I mentioned some of this in my censorship article. Just think concepts like Baby Boomer/Generation X and then try to apply them worldwide. It does not work. Language and culture constructs, amirite. Once you step outside the boundaries of English ('tis a fine language, but still), the would-be expected norms break down. Even nuances of political correctness and bias cannot be globally applied, because different cultures use them in different ways. In fact, the attempt to normalize the world based on the narrow-minded and sheltered approach of the Morality Brigades is in itself a higher form of ignorance and intolerance. It's a paradox really.

Fifty years from now ...

It's very likely the war of fake news will succeed. What it will do is remove any political or ideological voice that does not align to the "party line". The idiots of today and tomorrow will grow up in an environment that does not foster debate. It's all touchy-feely bullshit, whereas humanity needs challenge and argument to stimulate innovation. Diversity of thought as opposed to whatever biological traits/labels seem popular.

This will affect people in the West (especially English speaking countries) most of all. Being the First World, Western nations are long distanced from real existential threats. They all have clean running water, good sanitation, functioning legal and medical systems, a sense of public safety, ample supply of food, and such. Such luxuries allow for a freedom of thought - but in turn, they lead to a sense of emptiness and boredom. Which is why activism is such a trend today. For instance, saving the planet. One might argue that we should probably make sure all seven billion of people have food, water and vaccines before we start thinking about whether our toilet paper is recycled or if certain chocolate brands are bad (don't eat, stop protesting). But the emptiness and boredom are so deep, they have become a modern religion.


All in all it's just another like on the wall.

The "easy" life that people in the West have (compared to the rest of the world) means that people in these countries have a reduced sense of survival needs. It's a good thing, a modern blessing, but it's also a double-edged sword, because it reduces a person's need to become better, smarter, more successful. Humans are lazy things - everything in nature tries to minimize their state of energy - so when you don't need to fight to make a living, you sit down and watch reality TV and engorge on fat food, but then, when the guilt needle trips the sensor every so often, you find a way to protest online somewhere that there should be less fat in food or something.

The "easy" life means less critical thinking - the foundation of intelligence and success. If anything, social media needs more "meddling" so that it stimulates the brain and make people THINK and DOUBT the information they get. More, not less. Alas, this is counterproductive to the financial gains of the social media giants. Smart people are less likely to buy into any which new fad/trend, less likely to believe "10 steps to ..." or "meet singles in your area" nonsense, less likely to be pushed to action by popular guilt.

In fifty years, if the fake news bullshit is allowed to prevail, you will have uneducated masses drinking in whatever they get from their gadgets without an ounce of doubt, ever. They will never have known that their freedom of thought has been eroded, taken away. In a way, this is a higher form of fascism. The fact it drives a hybrid and eats regurgitated beans produced on a wind farm powered by polar bears changes nothing.

If in doubt ... good!

Now, there's a remote chance you might be reading this article and wondering: Wait, am I the victim of my own ignorance? In fact, this is a question that EVERYONE should be asking themselves. This should be your morning Dunning-Kruger routine. You should always seek ways to challenge your position, so that you can defend it and prove it right. The only way to improve and excel.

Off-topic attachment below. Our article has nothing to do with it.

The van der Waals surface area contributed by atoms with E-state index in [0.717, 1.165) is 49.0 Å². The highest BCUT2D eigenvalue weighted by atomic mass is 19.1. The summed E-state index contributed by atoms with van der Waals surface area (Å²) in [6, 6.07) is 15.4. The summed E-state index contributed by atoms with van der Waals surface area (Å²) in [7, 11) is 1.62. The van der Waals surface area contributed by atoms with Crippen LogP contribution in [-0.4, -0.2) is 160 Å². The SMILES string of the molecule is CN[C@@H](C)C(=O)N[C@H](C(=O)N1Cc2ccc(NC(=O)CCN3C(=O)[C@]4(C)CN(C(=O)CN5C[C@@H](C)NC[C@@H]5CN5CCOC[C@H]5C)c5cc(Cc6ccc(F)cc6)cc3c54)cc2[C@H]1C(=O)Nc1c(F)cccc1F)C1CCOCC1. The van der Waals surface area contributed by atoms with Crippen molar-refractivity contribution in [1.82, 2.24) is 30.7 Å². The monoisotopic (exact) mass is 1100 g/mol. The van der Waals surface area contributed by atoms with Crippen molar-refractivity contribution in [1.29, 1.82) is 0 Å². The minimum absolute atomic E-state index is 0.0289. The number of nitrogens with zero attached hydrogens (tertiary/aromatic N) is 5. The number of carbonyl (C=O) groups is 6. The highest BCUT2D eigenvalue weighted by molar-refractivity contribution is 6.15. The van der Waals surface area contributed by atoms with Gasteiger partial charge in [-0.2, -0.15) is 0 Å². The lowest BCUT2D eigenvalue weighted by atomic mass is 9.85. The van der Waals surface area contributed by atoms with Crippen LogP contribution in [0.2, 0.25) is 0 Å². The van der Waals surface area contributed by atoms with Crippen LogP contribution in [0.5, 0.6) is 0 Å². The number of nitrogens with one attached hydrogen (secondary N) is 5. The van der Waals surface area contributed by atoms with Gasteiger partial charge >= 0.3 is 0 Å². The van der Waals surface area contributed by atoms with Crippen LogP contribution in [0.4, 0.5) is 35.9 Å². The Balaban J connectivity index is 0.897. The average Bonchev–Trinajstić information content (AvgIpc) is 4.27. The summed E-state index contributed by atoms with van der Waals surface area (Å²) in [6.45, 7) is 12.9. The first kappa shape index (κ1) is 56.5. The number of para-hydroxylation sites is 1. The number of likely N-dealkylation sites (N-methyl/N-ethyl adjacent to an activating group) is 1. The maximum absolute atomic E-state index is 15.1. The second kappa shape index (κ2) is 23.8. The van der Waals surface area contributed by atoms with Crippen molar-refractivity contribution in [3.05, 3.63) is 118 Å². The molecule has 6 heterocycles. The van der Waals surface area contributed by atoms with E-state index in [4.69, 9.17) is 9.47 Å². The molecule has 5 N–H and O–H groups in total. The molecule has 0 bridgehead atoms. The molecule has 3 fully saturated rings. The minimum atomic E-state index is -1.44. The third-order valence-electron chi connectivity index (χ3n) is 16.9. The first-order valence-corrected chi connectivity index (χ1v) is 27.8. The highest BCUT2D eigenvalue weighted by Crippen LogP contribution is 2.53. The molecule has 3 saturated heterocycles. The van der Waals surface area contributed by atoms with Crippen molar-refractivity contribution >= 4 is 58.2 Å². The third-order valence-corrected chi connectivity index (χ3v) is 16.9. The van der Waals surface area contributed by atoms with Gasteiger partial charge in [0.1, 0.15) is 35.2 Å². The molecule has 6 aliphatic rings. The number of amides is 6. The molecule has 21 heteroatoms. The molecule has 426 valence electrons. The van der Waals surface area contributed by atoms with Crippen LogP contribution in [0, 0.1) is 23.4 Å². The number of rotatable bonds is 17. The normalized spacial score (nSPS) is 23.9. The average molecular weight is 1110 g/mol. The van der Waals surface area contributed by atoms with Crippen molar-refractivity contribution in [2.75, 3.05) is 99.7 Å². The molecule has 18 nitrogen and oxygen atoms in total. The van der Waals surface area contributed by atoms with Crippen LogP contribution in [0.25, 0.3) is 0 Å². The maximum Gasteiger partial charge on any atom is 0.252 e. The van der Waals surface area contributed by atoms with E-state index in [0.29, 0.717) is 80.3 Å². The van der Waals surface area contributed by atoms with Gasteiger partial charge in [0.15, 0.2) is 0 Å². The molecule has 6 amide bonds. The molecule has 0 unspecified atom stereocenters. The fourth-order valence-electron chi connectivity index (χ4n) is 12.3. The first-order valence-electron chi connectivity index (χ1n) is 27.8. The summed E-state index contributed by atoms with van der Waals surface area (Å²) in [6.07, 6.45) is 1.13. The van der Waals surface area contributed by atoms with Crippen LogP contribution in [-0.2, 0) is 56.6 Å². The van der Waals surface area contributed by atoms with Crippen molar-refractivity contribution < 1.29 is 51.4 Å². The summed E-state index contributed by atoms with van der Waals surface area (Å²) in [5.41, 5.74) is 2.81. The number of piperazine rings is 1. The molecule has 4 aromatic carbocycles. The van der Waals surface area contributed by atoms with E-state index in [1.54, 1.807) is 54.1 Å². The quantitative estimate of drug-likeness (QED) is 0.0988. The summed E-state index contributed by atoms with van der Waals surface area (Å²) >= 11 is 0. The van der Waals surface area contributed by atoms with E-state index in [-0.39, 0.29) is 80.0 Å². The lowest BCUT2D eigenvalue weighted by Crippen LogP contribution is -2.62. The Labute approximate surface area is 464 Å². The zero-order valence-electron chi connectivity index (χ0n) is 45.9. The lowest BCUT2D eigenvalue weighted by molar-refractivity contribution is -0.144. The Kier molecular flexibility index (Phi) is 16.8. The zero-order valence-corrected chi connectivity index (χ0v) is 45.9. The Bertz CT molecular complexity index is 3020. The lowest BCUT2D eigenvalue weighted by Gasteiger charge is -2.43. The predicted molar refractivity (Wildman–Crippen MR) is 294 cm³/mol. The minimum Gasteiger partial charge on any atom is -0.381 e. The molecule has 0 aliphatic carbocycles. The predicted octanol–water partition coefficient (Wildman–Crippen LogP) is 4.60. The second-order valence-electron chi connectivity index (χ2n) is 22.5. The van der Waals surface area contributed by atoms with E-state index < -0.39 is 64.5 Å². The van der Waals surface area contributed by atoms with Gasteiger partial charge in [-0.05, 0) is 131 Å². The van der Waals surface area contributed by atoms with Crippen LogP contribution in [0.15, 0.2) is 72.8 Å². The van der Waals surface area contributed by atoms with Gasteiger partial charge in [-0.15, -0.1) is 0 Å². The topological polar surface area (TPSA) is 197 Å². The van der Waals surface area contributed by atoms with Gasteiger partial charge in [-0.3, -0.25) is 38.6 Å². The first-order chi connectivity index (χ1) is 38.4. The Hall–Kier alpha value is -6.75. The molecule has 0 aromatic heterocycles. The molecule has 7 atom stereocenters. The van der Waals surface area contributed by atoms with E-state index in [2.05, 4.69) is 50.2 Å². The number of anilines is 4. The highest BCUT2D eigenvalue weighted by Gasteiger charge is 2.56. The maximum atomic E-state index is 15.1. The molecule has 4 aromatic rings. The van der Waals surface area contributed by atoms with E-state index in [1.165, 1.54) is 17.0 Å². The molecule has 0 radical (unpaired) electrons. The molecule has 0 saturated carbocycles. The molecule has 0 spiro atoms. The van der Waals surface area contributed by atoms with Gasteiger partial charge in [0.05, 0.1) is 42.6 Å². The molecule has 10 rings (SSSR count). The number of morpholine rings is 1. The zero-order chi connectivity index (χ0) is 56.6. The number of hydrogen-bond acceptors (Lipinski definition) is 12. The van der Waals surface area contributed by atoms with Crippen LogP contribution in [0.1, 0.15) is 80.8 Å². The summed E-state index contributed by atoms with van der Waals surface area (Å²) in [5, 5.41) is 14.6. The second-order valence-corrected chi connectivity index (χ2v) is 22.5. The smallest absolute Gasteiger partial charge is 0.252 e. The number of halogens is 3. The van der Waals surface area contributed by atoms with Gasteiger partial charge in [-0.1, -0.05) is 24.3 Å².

Technically, the "fake news" nonsense is a good thing for smart people. As intelligence becomes a commodity, your essential skill as an independent thinking person will become more sought after, promising financial rewards, career opportunities, and more chance to impact and influence. You could make a killing by exploiting the situation to your own needs.

P.S. The world actually needs fewer and fewer smart people. We have developed tons of technologies that help make things easier, and the focus is on creating abstraction layers to isolate, protect and guide the masses. Just think how difficult it was to set up a TV set 30 years ago. We have a solid infrastructure in place that supports itself, so it only needs a little bit of supervision from above.

If you're still unsure, though, then I have compiled a very short list of things that can help you decide whether you need a jolt in your proverbial judgment glands. The focus is not specifically on social media, but it is very likely you will find ample examples there.

Now, this does not mean you should be a paranoid cynic who fears everything and anything. Far from it. But you need to distance yourself from the bland, pointless consumerism, and realize that there are genuinely good and reputable and even fun sources of information, be they technical, medical or just day-to-day stuff, and that it does not all have to be just money, money, money. That also means leaving behind the noise of the social media.


There's an ancient saying: Block a piece of fake news, and you'll be safe for the rest of the day; develop intelligence (human as opposed to AI), and you will be safe from stupidity for the rest of your life. Indeed. Fake news are irrelevant. Stupidity is the real problem.

But the way I see it - it's easier to blame technology than stupid people for believing any which nonsense. Oh, blaming the Russians is not a new thing. As always, if it's political, it has been seen and shown on the most legendary TV series Yes, Prime Minister - Official Secrets. Pure gold.

The thing about fake news is, the money pie is at stake - if people don't believe "trusted" sources, there's less quiche. Stupid people are good for the economy. And then having "the Russians" use Western media to promote their agenda, I mean, really. Still, that's all just petty drama.

The cardinal issue is censorship - ironically, at the moment, AI can't really do that, hence so many people being hired to monitor and filter social media posts, and just to think how much buzzwordology is out there in the tech world around "deep learning" and such. Censorship AKA Holy War on Fake News will make stupid people stupider and even more gullible. But most importantly, it will lead to monochrome societies of brainwashed drones. Freedom and innovation are embedded in argument and intellectual challenge. Ah well. Mike Judge predicted it. The world is slowly marching toward Idiocracy. Enough for today. Take care, fellow members of the Borg.

P.S. All the images in this article are in public domain.